Jeanne is one of Kamiya’s favorite characters, so most anything Hashimoto and I said would get shot down instantly. I just drew biker suit after biker suit until one was approved. There were actually a few more he liked, but they all maintained a relative simplicity similar to her final approved outfit.

I didn’t intend to accentuate this part of her in my concept art, but Kamiya said Jeanne looks flatter than ever. He was happy about it too, so that’s fine I guess.

Thinking of how she would look side by side with Bayonetta, we decided to give her long hair. I wish I was a witch and could just summon my hair into any hairstyle I wanted.


Jeanne still uses her All 4 One’s in Bayonetta 2. Her charms, though, I decided to update with a personal touch. For the last game, I based her charms off each respective gun’s name, but this time I used the name of the whole set as the motif and made Three Musketeers plushes. I borrowed the color scheme from the Three Musketeers Anime.

If I gave these charms to Bayonetta, I feel it’d be a little too much altogether, but I think they add the perfect pinch of sugar to Jeanne’s design. Personally, I’m happy with how they turned out.

Okay, that’s all for this time.
Please look forward to the game’s release. See you again.



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PlatinumGames at GDC 2014

Platinum Games

Filed: PlatinumGames

Hey, this is Andrew Brasher, International Coordinator. Last week I led a few of our staff to my second GDC (Game Developers Conference). I’m going to give you a run through of our GDC experience, for those who aren’t familiar with exactly everything that goes on.

Being based in Osaka, GDC is a bit of a trek for the PlatinumGames team. Our route is Osaka-Tokyo-San Francisco, and it takes more than half a day to reach our destination.

When we arrived in San Francisco, the cherry blossoms of Union Square were almost in full bloom, which was definitely a treat for a Japanese company.


We arrived on Tuesday and had a little time to explore the city before the main conference began.


The PlatinumGames staff takes a walk around San Francisco.


Being an unusual sight, the trolley downtown got brought up in conversation more than a few times.


I feel like I’ve seen this building before… where was it… Oh yeah, we blew this up with a giant microwave.

GDC gets fully underway on Wednesday morning and lasts until Friday afternoon.

It takes place in the Moscone Center in San Francisco. The events are spread across three buildings: North, South, and West.


Here’s the North building.

The Keynote speech on Wednesday includes dozens of presentations by different people who will be speaking at GDC.

The presentations are short—under a minute I think—existing just to give a quick idea of what is available to participants.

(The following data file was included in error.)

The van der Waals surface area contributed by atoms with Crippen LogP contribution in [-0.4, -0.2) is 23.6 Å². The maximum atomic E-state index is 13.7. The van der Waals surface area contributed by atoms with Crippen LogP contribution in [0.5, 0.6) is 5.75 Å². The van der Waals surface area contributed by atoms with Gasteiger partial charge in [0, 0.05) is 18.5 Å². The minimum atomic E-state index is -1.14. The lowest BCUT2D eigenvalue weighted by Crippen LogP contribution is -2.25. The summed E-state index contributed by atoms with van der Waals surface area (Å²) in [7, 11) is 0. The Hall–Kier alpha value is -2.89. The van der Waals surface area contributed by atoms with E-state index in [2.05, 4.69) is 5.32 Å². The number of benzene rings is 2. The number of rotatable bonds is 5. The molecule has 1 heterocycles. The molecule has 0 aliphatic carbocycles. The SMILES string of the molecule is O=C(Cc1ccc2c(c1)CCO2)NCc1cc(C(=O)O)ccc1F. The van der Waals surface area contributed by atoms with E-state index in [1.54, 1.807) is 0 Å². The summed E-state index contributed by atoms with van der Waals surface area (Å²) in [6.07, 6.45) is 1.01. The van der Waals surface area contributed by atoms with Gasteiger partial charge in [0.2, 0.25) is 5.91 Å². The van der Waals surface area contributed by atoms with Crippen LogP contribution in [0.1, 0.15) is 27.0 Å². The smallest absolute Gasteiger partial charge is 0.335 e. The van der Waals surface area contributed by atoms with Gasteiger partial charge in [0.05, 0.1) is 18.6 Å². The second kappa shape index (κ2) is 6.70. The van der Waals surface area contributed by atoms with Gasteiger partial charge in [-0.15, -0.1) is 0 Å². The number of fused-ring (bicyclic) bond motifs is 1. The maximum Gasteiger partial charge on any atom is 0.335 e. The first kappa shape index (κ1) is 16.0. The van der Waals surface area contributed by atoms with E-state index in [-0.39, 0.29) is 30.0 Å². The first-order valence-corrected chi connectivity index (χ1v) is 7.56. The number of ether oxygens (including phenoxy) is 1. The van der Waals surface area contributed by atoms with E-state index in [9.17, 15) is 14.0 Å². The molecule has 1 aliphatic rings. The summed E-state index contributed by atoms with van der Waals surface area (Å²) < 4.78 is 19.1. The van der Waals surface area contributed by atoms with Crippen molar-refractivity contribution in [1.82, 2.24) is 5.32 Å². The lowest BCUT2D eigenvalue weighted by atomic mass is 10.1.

Sessions come in all different shapes and sizes. Some are slideshow presentations to rooms of hundreds of people,

some are round table discussions between 30-50 participants, and some are poster sessions that have data graphed out in hallways with an exhibitor nearby to answer any questions.


We sent a team of visual artists and programmers to pick up on what GDC had to offer.


Our Visual Artist Yoshiomi Kure (pictured on the left) on his way to the day’s next session.

We had a lot to take in the three days we were there:


Character studies in BioShock Infinite,


Lighting in The Last of Us,


Design talks on Rayman Legends…

There were plenty of interesting talks providing all kinds of interesting information from some of gaming’s greats, so we kept our schedules packed every day.


The rare times we had a moment to step out of the lecture halls, we wandered through the expo floor

to see what new announcements there were for game middle-ware. The expo was full of companies of all sizes,

ready to show off their newest developments to the crowds of visitors. Every morning there were long lines of participants waiting for the doors to open.


Take a look at what went on inside:




We got to see our friends at Quixel, who Platinum’s been using since their freeware days. It was exciting to see how far they’d come.


Some of the biggest news this year, as you may have heard, was Sony announcing its new Project Morpheus, a VR gaming headset for PlayStation 4.


For some discussion outside of current game development, The Video Game History Museum has a special exhibition on Nintendo this year.


I can’t believe there’s an old Milton Bradley Legend of Zelda board game. I wanted this so badly after seeing it.

The days go by quick but there’s a long time left to digest all the new information. I look forward to checking out GDC next year as well!

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A Day in the Life of a Concept Artist

Platinum Games

Filed: PlatinumGames

Hey everyone, this is Liz! Here at, we like to give our fans the occasional glimpse behind the scenes of game development.

Have you ever dreamed of being a concept artist? Learn what it’s really like in this interview with one of our artists, Cho.

Cho - main

Q: What is most important to you when working on a game?
A: I’m in charge of concept and design work for the game’s characters and enemies, so I’m always thinking about whether the users will find the characters appealing. Of course, different things appeal to different people, but I always wonder to myself, “Would I buy an action figure of this character?”, “Can the player emotionally identify with this character? Will they want to control this character?”, and “Could a player tell the character’s personality at a glance?” So I think about my characters from various different perspectives when I’m doing my design work. Other than that, I try to focus on making the game fun!

Q: Tell us an interesting experience you’ve had working on a game.